The number of mortgage foreclosure filings in Wisconsin increased over 21 percent from 2007 to 2008, the second such increase in a row, and one that has warrented some extra attention from state court adiministrators.
Supreme Court Chief Justice Shirley Abrahamson says court administrators began tracking the number of foreclosures many months ago. "We began asking district court adminstrators and the judges, what effect was this having on the court system? Where we able to handle these filings, and were they crowding out other cases?"
Abrahamson says the increase in foreclosures has resulted in increased workloads for clerks' offices, but courts have been keeping up – and looking at alternatives. Judge Bill Dyck of Iowa County has initiated a pilot program. A local rule requires lenders who file a foreclosure action as of Jan. 1, 2009 to notify defendants that foreclosure mediation is an option under the state's alternative dispute resolution statute. Foreclosure filings in Iowa County jumped from 58 in 2006 to 92 in 2007 and 105 in 2008.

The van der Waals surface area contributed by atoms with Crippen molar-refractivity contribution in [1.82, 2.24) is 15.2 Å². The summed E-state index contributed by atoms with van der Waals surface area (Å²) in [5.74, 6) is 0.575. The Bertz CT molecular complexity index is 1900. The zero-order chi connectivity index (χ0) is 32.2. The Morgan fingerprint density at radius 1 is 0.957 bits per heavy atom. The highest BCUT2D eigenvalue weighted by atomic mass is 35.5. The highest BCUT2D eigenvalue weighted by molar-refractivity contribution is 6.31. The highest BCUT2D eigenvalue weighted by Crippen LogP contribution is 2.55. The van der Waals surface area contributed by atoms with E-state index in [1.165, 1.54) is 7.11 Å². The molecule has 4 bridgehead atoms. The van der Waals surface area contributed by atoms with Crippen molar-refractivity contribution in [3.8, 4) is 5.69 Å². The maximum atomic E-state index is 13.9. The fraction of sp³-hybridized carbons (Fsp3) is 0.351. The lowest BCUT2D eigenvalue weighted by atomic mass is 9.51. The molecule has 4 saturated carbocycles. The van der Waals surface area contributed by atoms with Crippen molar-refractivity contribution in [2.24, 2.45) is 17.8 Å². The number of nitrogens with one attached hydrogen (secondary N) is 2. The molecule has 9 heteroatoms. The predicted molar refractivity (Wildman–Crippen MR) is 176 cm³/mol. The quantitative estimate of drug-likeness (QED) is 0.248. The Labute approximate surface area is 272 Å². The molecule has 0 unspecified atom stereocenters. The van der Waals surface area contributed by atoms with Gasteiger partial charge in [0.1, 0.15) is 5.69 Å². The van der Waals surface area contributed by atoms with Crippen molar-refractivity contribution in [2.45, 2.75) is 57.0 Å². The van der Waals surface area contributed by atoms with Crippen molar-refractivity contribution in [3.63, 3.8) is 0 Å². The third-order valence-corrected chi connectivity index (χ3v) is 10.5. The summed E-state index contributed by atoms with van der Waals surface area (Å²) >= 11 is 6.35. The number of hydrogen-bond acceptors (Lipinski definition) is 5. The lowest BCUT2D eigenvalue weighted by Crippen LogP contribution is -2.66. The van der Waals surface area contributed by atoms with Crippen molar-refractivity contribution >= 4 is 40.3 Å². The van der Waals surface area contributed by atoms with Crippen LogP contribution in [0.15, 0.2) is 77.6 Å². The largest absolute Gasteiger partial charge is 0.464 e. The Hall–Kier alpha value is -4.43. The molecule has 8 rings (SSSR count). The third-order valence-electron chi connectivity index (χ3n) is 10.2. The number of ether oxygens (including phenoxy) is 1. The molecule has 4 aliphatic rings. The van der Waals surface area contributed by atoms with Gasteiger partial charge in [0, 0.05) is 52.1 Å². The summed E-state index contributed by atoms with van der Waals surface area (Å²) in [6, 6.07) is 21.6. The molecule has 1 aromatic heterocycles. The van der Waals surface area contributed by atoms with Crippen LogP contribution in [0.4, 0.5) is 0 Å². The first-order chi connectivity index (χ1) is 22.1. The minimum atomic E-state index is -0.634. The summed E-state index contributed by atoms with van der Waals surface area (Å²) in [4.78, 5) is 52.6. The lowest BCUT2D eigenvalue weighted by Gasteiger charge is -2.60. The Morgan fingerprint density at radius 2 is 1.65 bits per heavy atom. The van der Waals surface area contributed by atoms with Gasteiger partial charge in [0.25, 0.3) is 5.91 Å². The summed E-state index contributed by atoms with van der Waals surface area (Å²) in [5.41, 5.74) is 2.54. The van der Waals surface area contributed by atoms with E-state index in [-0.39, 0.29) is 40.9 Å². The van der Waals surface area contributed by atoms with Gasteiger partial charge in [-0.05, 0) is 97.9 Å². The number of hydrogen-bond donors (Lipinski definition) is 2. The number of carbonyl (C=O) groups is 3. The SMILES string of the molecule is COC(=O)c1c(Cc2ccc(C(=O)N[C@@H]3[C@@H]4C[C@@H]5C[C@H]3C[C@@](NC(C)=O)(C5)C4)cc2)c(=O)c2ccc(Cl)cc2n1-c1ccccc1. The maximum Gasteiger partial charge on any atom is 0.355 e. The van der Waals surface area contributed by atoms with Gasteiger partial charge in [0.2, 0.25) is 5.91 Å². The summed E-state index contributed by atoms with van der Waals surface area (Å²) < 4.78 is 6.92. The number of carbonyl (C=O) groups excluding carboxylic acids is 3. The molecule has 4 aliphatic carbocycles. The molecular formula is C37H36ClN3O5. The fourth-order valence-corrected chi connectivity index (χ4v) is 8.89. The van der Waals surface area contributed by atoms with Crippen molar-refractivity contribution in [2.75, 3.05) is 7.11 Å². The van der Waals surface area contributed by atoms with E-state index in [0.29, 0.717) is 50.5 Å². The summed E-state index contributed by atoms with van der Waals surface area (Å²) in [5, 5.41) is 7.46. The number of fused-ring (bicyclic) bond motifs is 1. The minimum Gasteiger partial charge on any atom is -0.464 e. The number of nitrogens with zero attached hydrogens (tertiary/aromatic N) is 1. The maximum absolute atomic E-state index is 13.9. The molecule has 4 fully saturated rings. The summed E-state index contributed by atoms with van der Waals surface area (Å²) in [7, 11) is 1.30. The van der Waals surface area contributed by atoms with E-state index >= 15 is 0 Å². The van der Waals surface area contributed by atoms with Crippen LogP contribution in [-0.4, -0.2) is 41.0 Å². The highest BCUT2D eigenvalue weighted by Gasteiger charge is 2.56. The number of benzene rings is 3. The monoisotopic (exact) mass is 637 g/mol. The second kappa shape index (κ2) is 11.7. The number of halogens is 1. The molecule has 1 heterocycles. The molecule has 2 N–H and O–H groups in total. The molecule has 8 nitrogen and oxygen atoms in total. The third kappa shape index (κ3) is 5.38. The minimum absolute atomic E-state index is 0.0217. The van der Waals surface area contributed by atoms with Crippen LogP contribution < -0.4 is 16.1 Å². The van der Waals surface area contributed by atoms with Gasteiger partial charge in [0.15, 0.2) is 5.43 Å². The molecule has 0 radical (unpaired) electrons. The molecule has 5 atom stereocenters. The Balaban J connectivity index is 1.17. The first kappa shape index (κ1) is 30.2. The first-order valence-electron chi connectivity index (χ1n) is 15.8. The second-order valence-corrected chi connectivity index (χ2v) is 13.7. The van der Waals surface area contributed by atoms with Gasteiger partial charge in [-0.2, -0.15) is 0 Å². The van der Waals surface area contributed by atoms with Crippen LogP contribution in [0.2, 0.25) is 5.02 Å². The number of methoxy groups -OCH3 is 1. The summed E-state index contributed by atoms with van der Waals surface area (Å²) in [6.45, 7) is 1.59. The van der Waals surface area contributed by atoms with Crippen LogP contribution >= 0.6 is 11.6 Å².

"It's important that the court system be aware that these issues can come to court and have an effect on the court system," says Abrahamson. "And that we should be prepared to handle cases fairly and effectively and efficiently."
Pepin County saw the largest percentage increase, with filings up 252 percent, from 29 in 2007 to 102 in 2008, according to data compiled by the Director of State Courts Office. Milwaukee County saw filings increase 14 percent, from 5,683 to 6,468.